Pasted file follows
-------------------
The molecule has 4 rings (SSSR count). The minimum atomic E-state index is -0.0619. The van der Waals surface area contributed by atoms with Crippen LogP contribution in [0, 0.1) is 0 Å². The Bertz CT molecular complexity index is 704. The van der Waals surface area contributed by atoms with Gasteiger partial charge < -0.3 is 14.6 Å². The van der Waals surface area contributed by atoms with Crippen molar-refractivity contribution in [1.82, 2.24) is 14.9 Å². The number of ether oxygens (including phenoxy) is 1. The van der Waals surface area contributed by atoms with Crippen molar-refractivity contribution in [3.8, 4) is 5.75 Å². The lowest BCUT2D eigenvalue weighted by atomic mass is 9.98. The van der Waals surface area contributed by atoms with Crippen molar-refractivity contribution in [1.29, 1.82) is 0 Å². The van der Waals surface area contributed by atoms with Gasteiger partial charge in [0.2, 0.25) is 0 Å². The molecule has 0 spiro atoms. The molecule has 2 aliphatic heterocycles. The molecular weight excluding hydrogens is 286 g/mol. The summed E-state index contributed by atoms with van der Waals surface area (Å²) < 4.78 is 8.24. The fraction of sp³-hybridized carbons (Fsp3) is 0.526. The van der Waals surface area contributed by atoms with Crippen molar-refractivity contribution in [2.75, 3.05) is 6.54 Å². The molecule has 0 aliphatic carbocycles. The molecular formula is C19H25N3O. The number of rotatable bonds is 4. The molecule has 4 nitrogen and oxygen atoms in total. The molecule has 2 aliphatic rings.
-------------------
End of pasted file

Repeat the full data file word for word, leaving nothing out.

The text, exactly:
The molecule has 4 rings (SSSR count). The minimum atomic E-state index is -0.0619. The van der Waals surface area contributed by atoms with Crippen LogP contribution in [0, 0.1) is 0 Å². The Bertz CT molecular complexity index is 704. The van der Waals surface area contributed by atoms with Gasteiger partial charge < -0.3 is 14.6 Å². The van der Waals surface area contributed by atoms with Crippen molar-refractivity contribution in [1.82, 2.24) is 14.9 Å². The number of ether oxygens (including phenoxy) is 1. The van der Waals surface area contributed by atoms with Crippen molar-refractivity contribution in [3.8, 4) is 5.75 Å². The lowest BCUT2D eigenvalue weighted by atomic mass is 9.98. The van der Waals surface area contributed by atoms with Crippen molar-refractivity contribution in [1.29, 1.82) is 0 Å². The van der Waals surface area contributed by atoms with Gasteiger partial charge in [0.2, 0.25) is 0 Å². The molecule has 0 spiro atoms. The molecule has 2 aliphatic heterocycles. The molecular weight excluding hydrogens is 286 g/mol. The summed E-state index contributed by atoms with van der Waals surface area (Å²) < 4.78 is 8.24. The fraction of sp³-hybridized carbons (Fsp3) is 0.526. The van der Waals surface area contributed by atoms with Crippen molar-refractivity contribution in [2.75, 3.05) is 6.54 Å². The molecule has 0 aliphatic carbocycles. The molecular formula is C19H25N3O. The number of rotatable bonds is 4. The molecule has 4 nitrogen and oxygen atoms in total. The molecule has 2 aliphatic rings.